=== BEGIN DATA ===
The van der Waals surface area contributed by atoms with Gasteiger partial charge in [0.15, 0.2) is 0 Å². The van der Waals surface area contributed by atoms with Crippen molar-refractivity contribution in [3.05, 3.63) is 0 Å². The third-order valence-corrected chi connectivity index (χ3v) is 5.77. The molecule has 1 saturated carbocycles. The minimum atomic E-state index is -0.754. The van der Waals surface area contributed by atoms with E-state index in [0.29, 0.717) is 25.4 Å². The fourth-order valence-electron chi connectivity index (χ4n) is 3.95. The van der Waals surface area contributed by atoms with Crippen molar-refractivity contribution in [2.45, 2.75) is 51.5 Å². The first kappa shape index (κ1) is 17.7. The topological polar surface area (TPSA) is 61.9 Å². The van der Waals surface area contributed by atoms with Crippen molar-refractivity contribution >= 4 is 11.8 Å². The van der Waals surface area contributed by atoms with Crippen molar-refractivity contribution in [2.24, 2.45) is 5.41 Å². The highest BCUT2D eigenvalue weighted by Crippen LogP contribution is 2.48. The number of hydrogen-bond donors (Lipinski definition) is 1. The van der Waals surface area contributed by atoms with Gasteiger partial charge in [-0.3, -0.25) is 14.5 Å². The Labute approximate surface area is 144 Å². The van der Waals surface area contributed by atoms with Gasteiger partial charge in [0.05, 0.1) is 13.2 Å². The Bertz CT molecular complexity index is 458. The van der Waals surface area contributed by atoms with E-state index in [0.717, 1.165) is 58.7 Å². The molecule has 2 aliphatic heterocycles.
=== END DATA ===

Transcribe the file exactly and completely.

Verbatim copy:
The van der Waals surface area contributed by atoms with Gasteiger partial charge in [0.15, 0.2) is 0 Å². The van der Waals surface area contributed by atoms with Crippen molar-refractivity contribution in [3.05, 3.63) is 0 Å². The third-order valence-corrected chi connectivity index (χ3v) is 5.77. The molecule has 1 saturated carbocycles. The minimum atomic E-state index is -0.754. The van der Waals surface area contributed by atoms with E-state index in [0.29, 0.717) is 25.4 Å². The fourth-order valence-electron chi connectivity index (χ4n) is 3.95. The van der Waals surface area contributed by atoms with Crippen molar-refractivity contribution in [2.45, 2.75) is 51.5 Å². The first kappa shape index (κ1) is 17.7. The topological polar surface area (TPSA) is 61.9 Å². The van der Waals surface area contributed by atoms with Crippen molar-refractivity contribution >= 4 is 11.8 Å². The van der Waals surface area contributed by atoms with Crippen molar-refractivity contribution in [2.24, 2.45) is 5.41 Å². The highest BCUT2D eigenvalue weighted by Crippen LogP contribution is 2.48. The number of hydrogen-bond donors (Lipinski definition) is 1. The van der Waals surface area contributed by atoms with Gasteiger partial charge in [-0.3, -0.25) is 14.5 Å². The Labute approximate surface area is 144 Å². The van der Waals surface area contributed by atoms with Gasteiger partial charge in [0.05, 0.1) is 13.2 Å². The Bertz CT molecular complexity index is 458. The van der Waals surface area contributed by atoms with E-state index in [0.717, 1.165) is 58.7 Å². The molecule has 2 aliphatic heterocycles.